Wednesday, 15 February 1978
Dáil Eireann Debate
Mr. Keating: asked the Minister for the Environment the Government's attitude to the encouragement of the building societies in respect of loans for flats; and if the Government have any proposals to assist in the purchase of flats by young couples.
Mr. Barrett: The question of making loans available for the purchase of flats is a policy matter to be determined by each building society and one in which the Government do not propose to intervene. The five largest societies make loans available for the purchase of flats. However, I understand that they have experienced difficulties on issues such as title, management and insurance. Where these difficulties can be resolved, loans are advanced. The £1,000 new house grant, introduced by the Government in July last, is payable in appropriate cases in respect of the purchase of flats.
Mr. Keating: Will the Minister agree that the would-be purchaser of  a flat is as much entitled to consideration as the would-be purchaser of a house? Would-be flat purchasers are motivated by the same desire to own their own dwelling. Therefore, should they not have the same rights under the law as people who want to buy houses? What are the Minister and the Government doing about ensuring that the building societies give equitable treatment in this respect?
Mr. Barrett: Security for a house loan includes such aspects as title, and insurance. This must be covered in the mortgage to ensure that the loan is secured and that the money lent will be recoverable. There are security and other complications involved in making loans for single flat units which do not arise in the case of loans for the purchase of houses. Section 79 of the Building Societies Act, 1977 obliges every director of a society to satisfy himself as to the adequacy of the security offered, thus underlining the importance attached to this aspect.
Mr. O'Keeffe: It is relevant to this question. The Minister said that the problem relates to title. Why then should there be differentiation between houses and flats when title has to be offered as a security in respect of both.
Mr. Barrett: In regard to the Deputy's supplementary, I did not say what he attributed to me. Building societies have experienced difficulty in establishing title in regard to flats. This is the experience of the five big  building societies. They give loans for flats.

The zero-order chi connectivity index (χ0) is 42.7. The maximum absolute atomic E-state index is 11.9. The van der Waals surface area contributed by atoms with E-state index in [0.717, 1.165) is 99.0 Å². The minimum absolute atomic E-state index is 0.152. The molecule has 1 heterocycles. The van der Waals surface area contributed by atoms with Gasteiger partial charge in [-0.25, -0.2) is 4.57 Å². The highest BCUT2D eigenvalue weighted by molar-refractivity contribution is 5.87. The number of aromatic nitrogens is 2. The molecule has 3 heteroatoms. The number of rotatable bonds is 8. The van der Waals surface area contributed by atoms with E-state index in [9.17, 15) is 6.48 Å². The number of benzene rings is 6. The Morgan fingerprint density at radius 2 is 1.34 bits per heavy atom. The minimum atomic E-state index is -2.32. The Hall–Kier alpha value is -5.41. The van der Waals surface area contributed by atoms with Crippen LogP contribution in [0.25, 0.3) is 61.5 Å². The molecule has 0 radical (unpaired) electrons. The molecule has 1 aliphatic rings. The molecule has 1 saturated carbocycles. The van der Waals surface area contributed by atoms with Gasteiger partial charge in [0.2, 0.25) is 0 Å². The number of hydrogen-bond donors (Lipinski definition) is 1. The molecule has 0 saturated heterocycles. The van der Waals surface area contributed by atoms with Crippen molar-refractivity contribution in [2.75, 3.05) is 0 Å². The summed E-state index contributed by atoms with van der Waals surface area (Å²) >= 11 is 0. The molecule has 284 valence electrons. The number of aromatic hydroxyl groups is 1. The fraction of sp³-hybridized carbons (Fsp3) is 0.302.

Mr. T. J. Fitzpatrick: (Cavan-Monaghan): Is the Minister aware that one of the five big building societies discriminates against applications in respect of flats, that that society has a different policy, that I had to make representations on behalf of an applicant only a few hundred yards from this House and that in reply to those representations this building society admitted that it had a different policy in respect of flats and that it was reviewing it? Does the Minister know whether that building society has reviewed that policy and whether that building society, apart from title and insurance and these matters which are purely auxiliary, will apply a similar policy to applicants for flats?
Mr. Barrett: I am not aware a building society was discriminating. Now that the Deputy has told me about it I will make inquiries. My information is that the five larger societies make loans available for the purchase of flats.
Mr. Quinn: Instead of describing the attitude of building societies, could he indicate the positive steps the Government will take to encourage building societies, and will that include writing to the major societies pointing out the substantial tax advantages they have under legislation and asking them accordingly to change their regulations, including the one Deputy Fitzpatrick referred to, so that the disabilities described will be removed?
Mr. Barrett: The disabilities I have described are as a result of the experience of the building societies with regard to title, insurance and so forth. The question about the tax concession to these societies should be put to another Minister.
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